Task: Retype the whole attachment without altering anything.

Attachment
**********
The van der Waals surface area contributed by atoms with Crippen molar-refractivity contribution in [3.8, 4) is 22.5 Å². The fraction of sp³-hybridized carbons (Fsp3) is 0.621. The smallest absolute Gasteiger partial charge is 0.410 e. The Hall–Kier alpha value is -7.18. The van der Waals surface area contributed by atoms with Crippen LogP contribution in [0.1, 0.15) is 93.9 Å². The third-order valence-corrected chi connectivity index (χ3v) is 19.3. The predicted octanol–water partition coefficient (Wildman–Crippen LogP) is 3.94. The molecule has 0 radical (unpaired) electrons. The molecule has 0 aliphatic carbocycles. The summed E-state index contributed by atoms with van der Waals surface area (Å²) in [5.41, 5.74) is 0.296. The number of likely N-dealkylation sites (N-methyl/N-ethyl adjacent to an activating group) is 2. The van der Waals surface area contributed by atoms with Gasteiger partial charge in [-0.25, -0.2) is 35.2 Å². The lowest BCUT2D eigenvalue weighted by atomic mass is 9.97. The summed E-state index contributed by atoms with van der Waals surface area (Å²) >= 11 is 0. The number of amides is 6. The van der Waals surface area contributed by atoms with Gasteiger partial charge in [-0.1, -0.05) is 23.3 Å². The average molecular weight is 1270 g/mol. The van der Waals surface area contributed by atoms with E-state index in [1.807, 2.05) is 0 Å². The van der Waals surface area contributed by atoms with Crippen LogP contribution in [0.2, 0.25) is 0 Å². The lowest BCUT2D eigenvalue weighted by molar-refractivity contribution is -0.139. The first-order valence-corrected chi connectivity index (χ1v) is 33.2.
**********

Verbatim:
The van der Waals surface area contributed by atoms with Crippen molar-refractivity contribution in [3.8, 4) is 22.5 Å². The fraction of sp³-hybridized carbons (Fsp3) is 0.621. The smallest absolute Gasteiger partial charge is 0.410 e. The Hall–Kier alpha value is -7.18. The van der Waals surface area contributed by atoms with Crippen LogP contribution in [0.1, 0.15) is 93.9 Å². The third-order valence-corrected chi connectivity index (χ3v) is 19.3. The predicted octanol–water partition coefficient (Wildman–Crippen LogP) is 3.94. The molecule has 0 radical (unpaired) electrons. The molecule has 0 aliphatic carbocycles. The summed E-state index contributed by atoms with van der Waals surface area (Å²) in [5.41, 5.74) is 0.296. The number of likely N-dealkylation sites (N-methyl/N-ethyl adjacent to an activating group) is 2. The van der Waals surface area contributed by atoms with Gasteiger partial charge in [-0.25, -0.2) is 35.2 Å². The lowest BCUT2D eigenvalue weighted by atomic mass is 9.97. The summed E-state index contributed by atoms with van der Waals surface area (Å²) >= 11 is 0. The number of amides is 6. The van der Waals surface area contributed by atoms with Gasteiger partial charge in [-0.1, -0.05) is 23.3 Å². The average molecular weight is 1270 g/mol. The van der Waals surface area contributed by atoms with E-state index in [1.807, 2.05) is 0 Å². The van der Waals surface area contributed by atoms with Crippen LogP contribution in [0.2, 0.25) is 0 Å². The lowest BCUT2D eigenvalue weighted by molar-refractivity contribution is -0.139. The first-order valence-corrected chi connectivity index (χ1v) is 33.2.